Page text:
Indeed, those settings are well imagined and visualised whether an alien planet or a rotting starship, you can feel the atmosphere and sense either very real danger or the dark, gloominess that greets Kirk and the away team. The threat and the twists of the story are well concealed as Mariotte talks about the experiences that the crew encounter and how it affects them each in turn and how they make sense of what occurs during the mission.So let's add psychology to the mix of issues and themes being dealt with here. It certainly suits McCoy who really steps up to the plate.

The inclusion of the Ixtoldans is the initial catalyst for events due to the links to the USS McRaven which in turn leads Kirk and the Enterprise into this encounter but there is payoff which can't be said of all the strands explored with The Folded World. The rift itself which acts as the story's focal point is well realised and visualised by Mariotte and genuinely feels different. The further I read the less I felt that we were about to hit a slight rewrite of The Time Trap. In fact the author has created something that I found really interesting in this swirling mysterious space. Everything within The Folded World has a purpose and paying attention to the clues makes for a good reading experience. On occasion I referred back to previous chapters to make sense of dialogue or events as they unravelled within the text just to see how the seeds had been laid earlier. The later third of the novel is very action orientated and some of the exposition is almost lost within the sequences that occur there and close the story. At this point it's as if the story's pace shifts noticably as everything begins to draw together but yet it's not all over and done in a few pages giving a more natural end to the adventure. Leaving a few bits open-ended might be Mariotte's way of ensuring he can produce a sequel of sorts.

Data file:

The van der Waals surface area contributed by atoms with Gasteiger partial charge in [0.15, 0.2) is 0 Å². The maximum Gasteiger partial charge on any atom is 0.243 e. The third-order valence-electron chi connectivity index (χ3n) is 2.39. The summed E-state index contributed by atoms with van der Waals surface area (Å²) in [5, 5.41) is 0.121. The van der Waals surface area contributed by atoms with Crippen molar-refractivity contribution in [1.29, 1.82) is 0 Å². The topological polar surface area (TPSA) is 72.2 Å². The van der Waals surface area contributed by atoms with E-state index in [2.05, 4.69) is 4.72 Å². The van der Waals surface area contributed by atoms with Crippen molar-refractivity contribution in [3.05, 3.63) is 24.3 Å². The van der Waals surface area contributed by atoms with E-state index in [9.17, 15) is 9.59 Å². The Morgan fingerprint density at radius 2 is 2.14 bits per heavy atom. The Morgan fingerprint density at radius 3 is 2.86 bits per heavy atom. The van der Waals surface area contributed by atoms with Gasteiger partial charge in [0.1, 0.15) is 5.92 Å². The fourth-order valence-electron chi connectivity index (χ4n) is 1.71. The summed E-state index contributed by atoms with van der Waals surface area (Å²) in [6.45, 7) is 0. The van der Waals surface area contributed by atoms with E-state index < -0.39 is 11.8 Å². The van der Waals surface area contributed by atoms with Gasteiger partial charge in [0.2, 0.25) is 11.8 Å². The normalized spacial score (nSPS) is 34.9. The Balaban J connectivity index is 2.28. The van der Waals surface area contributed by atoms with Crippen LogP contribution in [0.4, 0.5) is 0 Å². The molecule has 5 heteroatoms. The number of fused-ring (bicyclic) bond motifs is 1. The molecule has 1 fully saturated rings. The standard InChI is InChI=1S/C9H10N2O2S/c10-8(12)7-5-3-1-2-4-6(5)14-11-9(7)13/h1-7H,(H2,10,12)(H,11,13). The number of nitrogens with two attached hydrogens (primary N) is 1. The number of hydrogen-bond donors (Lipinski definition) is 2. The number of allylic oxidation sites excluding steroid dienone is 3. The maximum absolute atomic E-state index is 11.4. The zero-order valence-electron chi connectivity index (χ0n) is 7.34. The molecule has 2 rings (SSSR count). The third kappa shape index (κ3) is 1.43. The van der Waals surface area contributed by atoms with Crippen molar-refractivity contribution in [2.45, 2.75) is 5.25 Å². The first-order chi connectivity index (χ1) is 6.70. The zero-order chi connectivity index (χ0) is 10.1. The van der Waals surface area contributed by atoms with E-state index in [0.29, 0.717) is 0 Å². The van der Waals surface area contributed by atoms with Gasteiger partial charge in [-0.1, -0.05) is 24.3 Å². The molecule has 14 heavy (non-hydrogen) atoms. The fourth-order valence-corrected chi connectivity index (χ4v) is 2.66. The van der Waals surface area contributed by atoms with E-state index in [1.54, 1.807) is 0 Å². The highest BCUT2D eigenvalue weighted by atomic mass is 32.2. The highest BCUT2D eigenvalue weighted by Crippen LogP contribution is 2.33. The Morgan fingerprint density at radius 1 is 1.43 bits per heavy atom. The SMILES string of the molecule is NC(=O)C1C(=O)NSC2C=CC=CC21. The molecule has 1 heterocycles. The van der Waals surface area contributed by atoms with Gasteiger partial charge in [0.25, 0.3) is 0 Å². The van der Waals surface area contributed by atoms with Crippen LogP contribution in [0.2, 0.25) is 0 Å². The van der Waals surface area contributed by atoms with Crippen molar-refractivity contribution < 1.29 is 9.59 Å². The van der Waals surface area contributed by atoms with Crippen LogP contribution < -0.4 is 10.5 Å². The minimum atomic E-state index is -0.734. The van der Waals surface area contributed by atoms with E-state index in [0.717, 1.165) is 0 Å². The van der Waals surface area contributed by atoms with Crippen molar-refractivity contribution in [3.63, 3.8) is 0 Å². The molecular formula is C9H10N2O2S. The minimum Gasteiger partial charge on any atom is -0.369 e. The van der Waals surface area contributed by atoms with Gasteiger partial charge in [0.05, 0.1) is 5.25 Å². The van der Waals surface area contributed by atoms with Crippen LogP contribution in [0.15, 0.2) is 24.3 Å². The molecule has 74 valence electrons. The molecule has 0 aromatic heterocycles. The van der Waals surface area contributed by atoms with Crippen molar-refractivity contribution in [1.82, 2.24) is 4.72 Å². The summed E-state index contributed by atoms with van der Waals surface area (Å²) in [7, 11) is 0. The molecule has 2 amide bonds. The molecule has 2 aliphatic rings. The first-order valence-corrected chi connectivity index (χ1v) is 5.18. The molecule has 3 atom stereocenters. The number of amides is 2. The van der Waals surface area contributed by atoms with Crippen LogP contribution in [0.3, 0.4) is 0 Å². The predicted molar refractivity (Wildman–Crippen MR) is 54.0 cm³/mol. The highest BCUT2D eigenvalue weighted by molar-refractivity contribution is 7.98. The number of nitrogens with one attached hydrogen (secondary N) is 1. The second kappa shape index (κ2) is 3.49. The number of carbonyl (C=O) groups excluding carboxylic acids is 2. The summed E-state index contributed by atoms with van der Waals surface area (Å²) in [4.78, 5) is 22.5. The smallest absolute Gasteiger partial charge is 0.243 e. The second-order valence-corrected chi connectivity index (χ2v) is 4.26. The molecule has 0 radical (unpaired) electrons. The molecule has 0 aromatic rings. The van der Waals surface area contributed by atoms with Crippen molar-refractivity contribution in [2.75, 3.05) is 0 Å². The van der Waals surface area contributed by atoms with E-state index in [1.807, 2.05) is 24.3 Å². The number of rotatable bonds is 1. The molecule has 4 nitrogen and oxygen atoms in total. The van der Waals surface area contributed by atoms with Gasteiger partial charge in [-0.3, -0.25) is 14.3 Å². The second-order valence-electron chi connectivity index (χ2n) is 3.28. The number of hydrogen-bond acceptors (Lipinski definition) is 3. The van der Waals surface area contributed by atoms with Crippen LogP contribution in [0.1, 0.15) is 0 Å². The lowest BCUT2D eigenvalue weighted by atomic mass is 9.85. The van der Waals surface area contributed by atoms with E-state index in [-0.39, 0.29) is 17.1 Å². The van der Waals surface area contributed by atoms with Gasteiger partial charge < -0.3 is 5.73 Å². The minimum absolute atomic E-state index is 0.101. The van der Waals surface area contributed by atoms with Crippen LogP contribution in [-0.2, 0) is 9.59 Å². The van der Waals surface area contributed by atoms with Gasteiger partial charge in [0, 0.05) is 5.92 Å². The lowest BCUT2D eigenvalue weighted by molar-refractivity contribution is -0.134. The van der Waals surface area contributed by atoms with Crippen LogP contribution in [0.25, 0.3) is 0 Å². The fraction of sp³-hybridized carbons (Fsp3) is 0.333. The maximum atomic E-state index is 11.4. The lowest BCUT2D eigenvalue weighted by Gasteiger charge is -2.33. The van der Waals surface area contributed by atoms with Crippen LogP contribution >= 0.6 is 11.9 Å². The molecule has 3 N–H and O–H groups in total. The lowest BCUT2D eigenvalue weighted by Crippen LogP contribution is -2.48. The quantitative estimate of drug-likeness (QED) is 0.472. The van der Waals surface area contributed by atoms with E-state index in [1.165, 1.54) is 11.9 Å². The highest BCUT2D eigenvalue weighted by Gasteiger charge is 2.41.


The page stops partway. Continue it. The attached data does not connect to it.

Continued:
Also worth noting is the conspicuous lack of "drop in" references to other episodes that are not directly related to matters within the plot. I breathed a sigh of relief over this I can tell you. Mariotte has relied on making us identify with the cast through their actions and dialogue which is very accurate rather than playing on knowledge of other stories to show his subject knowledge and this makes the book much stronger. Creating a believable (and twisted) plot has proved a great strength here and it's been a good read and certainly currently in my top three Star Trek novels of the year. I have to say that after a tepid start that was, ironically, all in the mind, this book picked up speed straight away and turned into a very enjoyable read. Yeah, there are similarities and after so many adaptations, novelisations, episodes and movies, the odd repeat or deja vu moment is acceptable. A great effort that would make me want to read another tome from Jeff Mariotte in the future without doubt. I actually like the fact that it's a secondary character who mainly steers the plot here and unusually I actually liked Tokolo and how Mariotte dealt with her and the troubles she contends with. Perhaps Mr JJ Abrams should give him a call and put him on the writing staff for the next movie especially for the female characters. Also, an apology to anyone who wanted detailed plotting of the story - I haven't gone into any detail because I think it would ruin your enjoyment from page one.